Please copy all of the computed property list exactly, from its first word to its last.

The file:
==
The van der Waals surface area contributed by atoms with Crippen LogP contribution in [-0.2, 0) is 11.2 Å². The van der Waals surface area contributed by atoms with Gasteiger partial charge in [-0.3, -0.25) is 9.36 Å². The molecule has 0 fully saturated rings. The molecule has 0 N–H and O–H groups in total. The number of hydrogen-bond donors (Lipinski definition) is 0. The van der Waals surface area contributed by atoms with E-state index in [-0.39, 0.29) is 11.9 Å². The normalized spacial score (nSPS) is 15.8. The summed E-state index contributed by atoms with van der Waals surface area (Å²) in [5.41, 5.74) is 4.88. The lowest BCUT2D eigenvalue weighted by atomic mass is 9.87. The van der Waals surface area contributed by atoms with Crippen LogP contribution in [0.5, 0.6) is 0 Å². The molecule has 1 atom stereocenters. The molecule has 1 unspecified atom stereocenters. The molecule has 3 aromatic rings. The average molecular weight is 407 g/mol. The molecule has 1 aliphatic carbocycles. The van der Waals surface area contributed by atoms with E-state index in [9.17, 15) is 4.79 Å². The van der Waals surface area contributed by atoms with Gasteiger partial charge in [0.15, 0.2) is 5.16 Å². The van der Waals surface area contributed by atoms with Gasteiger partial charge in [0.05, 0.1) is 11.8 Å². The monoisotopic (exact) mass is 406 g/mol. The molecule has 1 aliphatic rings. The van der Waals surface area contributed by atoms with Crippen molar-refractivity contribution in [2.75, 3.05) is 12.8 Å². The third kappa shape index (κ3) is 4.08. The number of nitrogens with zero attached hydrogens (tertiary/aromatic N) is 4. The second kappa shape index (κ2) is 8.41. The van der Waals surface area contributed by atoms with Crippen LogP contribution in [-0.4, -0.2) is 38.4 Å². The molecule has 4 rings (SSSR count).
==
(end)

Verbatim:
The van der Waals surface area contributed by atoms with Crippen LogP contribution in [-0.2, 0) is 11.2 Å². The van der Waals surface area contributed by atoms with Gasteiger partial charge in [-0.3, -0.25) is 9.36 Å². The molecule has 0 fully saturated rings. The molecule has 0 N–H and O–H groups in total. The number of hydrogen-bond donors (Lipinski definition) is 0. The van der Waals surface area contributed by atoms with E-state index in [-0.39, 0.29) is 11.9 Å². The normalized spacial score (nSPS) is 15.8. The summed E-state index contributed by atoms with van der Waals surface area (Å²) in [5.41, 5.74) is 4.88. The lowest BCUT2D eigenvalue weighted by atomic mass is 9.87. The van der Waals surface area contributed by atoms with Crippen LogP contribution in [0.5, 0.6) is 0 Å². The molecule has 1 atom stereocenters. The molecule has 1 unspecified atom stereocenters. The molecule has 3 aromatic rings. The average molecular weight is 407 g/mol. The molecule has 1 aliphatic carbocycles. The van der Waals surface area contributed by atoms with E-state index in [9.17, 15) is 4.79 Å². The van der Waals surface area contributed by atoms with Gasteiger partial charge in [0.15, 0.2) is 5.16 Å². The van der Waals surface area contributed by atoms with Gasteiger partial charge in [0.05, 0.1) is 11.8 Å². The monoisotopic (exact) mass is 406 g/mol. The molecule has 1 aliphatic rings. The van der Waals surface area contributed by atoms with Crippen molar-refractivity contribution in [2.75, 3.05) is 12.8 Å². The third kappa shape index (κ3) is 4.08. The number of nitrogens with zero attached hydrogens (tertiary/aromatic N) is 4. The second kappa shape index (κ2) is 8.41. The van der Waals surface area contributed by atoms with Crippen LogP contribution in [-0.4, -0.2) is 38.4 Å². The molecule has 4 rings (SSSR count).